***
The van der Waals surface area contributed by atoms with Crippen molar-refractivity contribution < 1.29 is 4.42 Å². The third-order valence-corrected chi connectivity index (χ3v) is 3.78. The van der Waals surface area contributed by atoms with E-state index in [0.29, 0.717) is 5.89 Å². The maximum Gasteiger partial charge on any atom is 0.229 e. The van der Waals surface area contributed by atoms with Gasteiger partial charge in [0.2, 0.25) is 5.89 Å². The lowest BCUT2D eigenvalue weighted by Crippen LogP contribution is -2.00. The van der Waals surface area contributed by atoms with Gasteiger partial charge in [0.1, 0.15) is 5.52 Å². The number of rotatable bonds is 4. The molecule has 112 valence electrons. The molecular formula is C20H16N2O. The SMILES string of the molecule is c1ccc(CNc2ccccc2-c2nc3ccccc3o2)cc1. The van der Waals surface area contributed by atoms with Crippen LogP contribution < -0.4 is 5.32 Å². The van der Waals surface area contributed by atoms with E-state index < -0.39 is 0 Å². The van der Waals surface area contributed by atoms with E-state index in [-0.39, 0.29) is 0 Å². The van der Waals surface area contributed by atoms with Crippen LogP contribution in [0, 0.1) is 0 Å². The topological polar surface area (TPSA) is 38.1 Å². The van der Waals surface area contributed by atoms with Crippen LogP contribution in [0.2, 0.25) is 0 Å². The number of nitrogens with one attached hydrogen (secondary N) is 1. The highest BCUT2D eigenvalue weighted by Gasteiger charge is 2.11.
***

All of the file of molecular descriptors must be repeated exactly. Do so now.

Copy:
The van der Waals surface area contributed by atoms with Crippen molar-refractivity contribution < 1.29 is 4.42 Å². The third-order valence-corrected chi connectivity index (χ3v) is 3.78. The van der Waals surface area contributed by atoms with E-state index in [0.29, 0.717) is 5.89 Å². The maximum Gasteiger partial charge on any atom is 0.229 e. The van der Waals surface area contributed by atoms with Gasteiger partial charge in [0.2, 0.25) is 5.89 Å². The lowest BCUT2D eigenvalue weighted by Crippen LogP contribution is -2.00. The van der Waals surface area contributed by atoms with Gasteiger partial charge in [0.1, 0.15) is 5.52 Å². The number of rotatable bonds is 4. The molecule has 112 valence electrons. The molecular formula is C20H16N2O. The SMILES string of the molecule is c1ccc(CNc2ccccc2-c2nc3ccccc3o2)cc1. The van der Waals surface area contributed by atoms with Crippen LogP contribution < -0.4 is 5.32 Å². The van der Waals surface area contributed by atoms with E-state index < -0.39 is 0 Å². The van der Waals surface area contributed by atoms with E-state index in [-0.39, 0.29) is 0 Å². The van der Waals surface area contributed by atoms with Crippen LogP contribution in [0, 0.1) is 0 Å². The topological polar surface area (TPSA) is 38.1 Å². The van der Waals surface area contributed by atoms with Crippen LogP contribution in [0.2, 0.25) is 0 Å². The number of nitrogens with one attached hydrogen (secondary N) is 1. The highest BCUT2D eigenvalue weighted by Gasteiger charge is 2.11.